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Fuel 87 (2008) 28382841

Short communication

Transesterication of castor oil assisted by microwave irradiation

G. Perin a,*, G. Alvaro a, E. Westphal a, L.H. Viana b, R.G. Jacob a, E.J. Lenardao a, M.G.M. DOca c
a b

Instituto de Qumica e Geociencias, Universidade Federal de Pelotas, UFPel, P.O. Box 354, 96010-900 Pelotas, RS, Brazil Departamento de Farmacia-Bioqumica e Qumica, Universidade Federal do Mato Grosso do Sul, Campo Grande, MS, Brazil c Departamento de Qumica, Fundacao Universidade Federal do Rio Grande, FURG, Rio Grande, RS, Brazil Received 19 September 2007; received in revised form 18 January 2008; accepted 25 January 2008 Available online 20 February 2008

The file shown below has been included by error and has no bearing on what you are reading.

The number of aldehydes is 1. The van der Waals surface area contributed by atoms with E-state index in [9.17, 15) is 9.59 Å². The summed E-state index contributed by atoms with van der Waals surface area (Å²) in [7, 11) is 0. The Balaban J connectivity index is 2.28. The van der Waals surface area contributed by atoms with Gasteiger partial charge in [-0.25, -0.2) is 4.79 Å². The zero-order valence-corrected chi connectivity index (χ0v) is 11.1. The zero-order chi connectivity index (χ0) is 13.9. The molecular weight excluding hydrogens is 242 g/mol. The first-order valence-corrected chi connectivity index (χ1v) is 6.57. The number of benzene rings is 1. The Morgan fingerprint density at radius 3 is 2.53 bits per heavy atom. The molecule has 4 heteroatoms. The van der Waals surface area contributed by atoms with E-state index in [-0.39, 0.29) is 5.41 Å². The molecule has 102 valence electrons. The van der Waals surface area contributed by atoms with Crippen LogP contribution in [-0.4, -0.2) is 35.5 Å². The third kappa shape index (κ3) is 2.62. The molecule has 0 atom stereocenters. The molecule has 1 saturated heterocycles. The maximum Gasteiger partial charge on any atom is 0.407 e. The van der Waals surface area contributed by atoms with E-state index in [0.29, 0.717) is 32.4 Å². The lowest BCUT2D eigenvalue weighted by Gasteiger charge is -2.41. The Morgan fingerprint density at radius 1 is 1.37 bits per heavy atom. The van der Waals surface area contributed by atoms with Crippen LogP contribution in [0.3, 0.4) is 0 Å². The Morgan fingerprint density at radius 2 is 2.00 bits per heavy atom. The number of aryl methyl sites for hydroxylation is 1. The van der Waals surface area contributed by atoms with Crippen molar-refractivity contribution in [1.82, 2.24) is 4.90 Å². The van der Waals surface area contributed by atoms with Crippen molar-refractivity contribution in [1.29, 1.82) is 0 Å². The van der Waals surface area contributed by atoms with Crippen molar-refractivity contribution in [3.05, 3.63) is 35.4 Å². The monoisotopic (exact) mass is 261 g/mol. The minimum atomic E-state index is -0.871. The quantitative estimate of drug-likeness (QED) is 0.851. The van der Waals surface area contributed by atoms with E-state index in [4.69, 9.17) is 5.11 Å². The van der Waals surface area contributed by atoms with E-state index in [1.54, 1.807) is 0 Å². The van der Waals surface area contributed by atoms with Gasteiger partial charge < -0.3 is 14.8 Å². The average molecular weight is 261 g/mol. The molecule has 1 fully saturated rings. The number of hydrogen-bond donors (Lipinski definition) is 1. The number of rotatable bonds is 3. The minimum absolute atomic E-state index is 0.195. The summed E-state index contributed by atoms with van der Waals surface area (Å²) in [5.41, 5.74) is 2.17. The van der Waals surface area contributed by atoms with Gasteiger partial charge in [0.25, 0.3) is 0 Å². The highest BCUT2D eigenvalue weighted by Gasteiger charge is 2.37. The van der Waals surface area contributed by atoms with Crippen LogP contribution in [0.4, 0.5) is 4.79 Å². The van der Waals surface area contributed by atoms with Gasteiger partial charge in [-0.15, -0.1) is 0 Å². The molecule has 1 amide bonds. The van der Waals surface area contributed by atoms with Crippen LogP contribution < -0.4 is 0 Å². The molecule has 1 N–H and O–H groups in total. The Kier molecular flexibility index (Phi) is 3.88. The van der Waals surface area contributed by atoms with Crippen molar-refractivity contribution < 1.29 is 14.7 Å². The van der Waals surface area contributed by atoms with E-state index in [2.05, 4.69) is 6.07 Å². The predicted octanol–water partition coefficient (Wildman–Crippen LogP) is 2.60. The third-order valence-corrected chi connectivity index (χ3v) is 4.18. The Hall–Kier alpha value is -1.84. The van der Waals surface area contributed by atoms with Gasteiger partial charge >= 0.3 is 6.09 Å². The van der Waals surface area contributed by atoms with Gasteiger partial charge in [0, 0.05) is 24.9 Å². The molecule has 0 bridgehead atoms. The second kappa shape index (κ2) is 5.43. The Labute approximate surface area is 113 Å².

Abstract Microwave assisted transesterication of castor bean oil was carried out in the presence of methanol or ethanol, using a molar ratio alcohol/castor bean oil of 6:1, and 10% w/w of acidic silica gel or basic alumina (in relation to the oil mass) as catalyst. Under acid catalysis, the reaction occurred with satisfactory yields using H2SO4 immobilized in SiO2, methanol under conventional conditions (60 C for 3 h) as well as using microwave irradiation for 30 min. The best results were obtained under basic conditions (Al2O3/50% KOH) using methanol and conventional (60 C, stirring, 1 h) or microwave conditions (5 min). In comparison with conventional heating, the catalyzed alcoholysis assisted by microwaves is much faster and leads to higher yields of the desired fatty esters. 2008 Elsevier Ltd. All rights reserved.
Keywords: Castor oil transesterication; Acidic and basic solids; Microwave irradiation